Leaning Towards Application Express

I’ve been thinking recently about the intersection between Oracle’s Application Express technology and my own field of data warehousing. Not so much from the technical side, although I do see ApEx and a potential for knocking up a pretty reasonable and low cost executive dashboard against a data warehouse, but more strategically.

I’m reminded of reading stories about EDS, who got into deep waters when they won an enormous contract to manage the US Navy’s IT infrastructure, and who found after signing on the dotted line that the number of applications to be supported had been underestimated by an order of magnitude in the pre-contract work. I seem to recall 3,000 being the estimate and 30,000 being the actuality. Of course the vast majority of that are the little skunk-works applications that seem to sprout up like blades of grass in the cracks of the sidewalk as soon as the heavy tread of configuration management is falling elsewhere.

There must be thousands of companies like that though — little spreadsheets being used to hoard planning numbers, cost allocations, all the things that the enterprise applications couldn’t integrate in time. Integrating data from such desktop-based applications and spreadsheets into a data warehouse is an enormous effort on the ETL side, very prone to error and requiring much manual coordination. This seems to be an ideal breeding environment for ApEx applications. Once the data is tucked up snugly in the Oracle database then we can read it at our leisure, and the data volumes are almost always trivial. A few hundred or thousand rows, maybe. Oracle have released a beta of the Application Express Application Migration Workshop which seems promising. I don’t have anything to hand to test it with, though the way that it “absorbs” spreadsheets is very neat.

Well ApEx is something that I have a look at now and then, poke around the demonstration applications and maybe try some of the walk-throughs, but it has never clicked for me. It must be too intuitive or something, and I’m trying to out-think it. I’m glad to see from John Scott’s blog that he and Scott Spendolini have a book coming out on the topic. From the publisher’s description it looks like it goes into the conceptual stuff that I and at least one other have been struggling with so I’ll put that on my shopping list “toot sweet”. Maybe this will become one of the essential applications for future Oracle data warehousing environments.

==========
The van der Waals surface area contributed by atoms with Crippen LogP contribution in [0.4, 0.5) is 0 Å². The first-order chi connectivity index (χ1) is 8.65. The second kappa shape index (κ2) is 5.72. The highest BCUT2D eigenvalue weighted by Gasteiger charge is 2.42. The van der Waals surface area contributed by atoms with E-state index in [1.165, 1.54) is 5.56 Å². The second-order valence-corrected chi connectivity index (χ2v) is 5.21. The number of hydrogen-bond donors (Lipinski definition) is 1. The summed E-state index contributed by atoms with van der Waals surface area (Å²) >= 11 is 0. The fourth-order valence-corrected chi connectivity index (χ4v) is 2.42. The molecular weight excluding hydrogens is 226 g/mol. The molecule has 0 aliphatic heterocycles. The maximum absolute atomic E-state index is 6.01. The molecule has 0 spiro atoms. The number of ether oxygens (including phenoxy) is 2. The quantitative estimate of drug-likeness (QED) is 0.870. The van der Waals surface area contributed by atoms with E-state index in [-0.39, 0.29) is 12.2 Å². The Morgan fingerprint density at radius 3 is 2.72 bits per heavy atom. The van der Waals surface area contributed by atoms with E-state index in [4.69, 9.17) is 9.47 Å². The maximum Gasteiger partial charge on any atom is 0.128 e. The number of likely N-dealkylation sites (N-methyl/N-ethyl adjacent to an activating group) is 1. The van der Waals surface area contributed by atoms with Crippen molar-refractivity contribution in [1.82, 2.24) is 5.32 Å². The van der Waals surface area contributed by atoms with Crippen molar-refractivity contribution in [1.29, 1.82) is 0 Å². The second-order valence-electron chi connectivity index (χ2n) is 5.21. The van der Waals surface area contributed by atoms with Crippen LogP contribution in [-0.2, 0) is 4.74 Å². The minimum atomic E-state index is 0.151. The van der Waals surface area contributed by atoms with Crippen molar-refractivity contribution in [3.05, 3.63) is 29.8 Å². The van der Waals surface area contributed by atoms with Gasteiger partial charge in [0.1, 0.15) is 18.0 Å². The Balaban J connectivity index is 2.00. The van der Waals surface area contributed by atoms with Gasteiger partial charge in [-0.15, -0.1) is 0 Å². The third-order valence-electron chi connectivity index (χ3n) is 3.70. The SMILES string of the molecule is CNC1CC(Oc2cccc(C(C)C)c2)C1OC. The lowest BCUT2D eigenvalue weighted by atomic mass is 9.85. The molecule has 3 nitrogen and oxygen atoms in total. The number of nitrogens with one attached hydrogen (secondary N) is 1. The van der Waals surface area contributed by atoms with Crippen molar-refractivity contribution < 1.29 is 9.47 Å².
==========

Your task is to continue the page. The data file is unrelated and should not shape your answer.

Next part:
6 thoughts on “Leaning Towards Application Express

  1. David,

    I use App Express for exactly what you are describing.

    I spent the summer of 2006 researching various development tools for small to mid sized (mostly) internal business applications. I looked at a *lot* of java frameworks, some ORM tools, .Net stuff, etc.

    I talked to a lot of seasoned developers, newbies, management folks, etc. When all was said and done, I selected Oracle Application Express. Not only does it handle data well and provide a useful developement framework, it looks good right out of the box!


  2. Well, part of the problem was me (Microsoft refugee). Not at all familiar with Oracle tools.

    Another problem was my organization. We have many java developers, but they are all working on huge enterprise level software projects. They are fantastic guys and gals for Überhuge stuff, but not so good for SMB app development. They all universally hate front-end development (that didn’t help much).

    And yes, part of the problem is Oracle. They could take the SMB market by storm with App Express if they marketed it harder.


  3. It does seem to be picking up pace, maybe more in the technical Oracle community than in the business or the non-Oracle world, but i still meet a lot of people who have never heard of it. A big marketing ush would run the risk of cannibalising JDeveloper revenue i guess.

  4. Hmm I wonder how much dough Oracle makes off of jdev? I never thought of that before, it is a free download right now. Does ADF still cost something to license and deploy?

    While I’m certainly no licensing expert, I would imagine that Oracle could use App Express to “bait” people into using Oracle XE, then when they are ready to $$scale up$$, they buy Oracle Standard.

    Oracle developers will still have times where they will want to use ADF, as well as building Web Services. While there is some overlap with ADF, I probably would not choose App Express to build web services! :-)


  5. I have used APEX on a couple of small applications. Mostly I like it, but a good book would be nice. I’ve read the Oracle HTML DB Handbook. It spends too many pages showing the obvious and too few pages with the architecture and concepts. Still, it’s better than nothing. My big gripe about APEX is the use of HTML tables for layout. Come on guys, use CSS.

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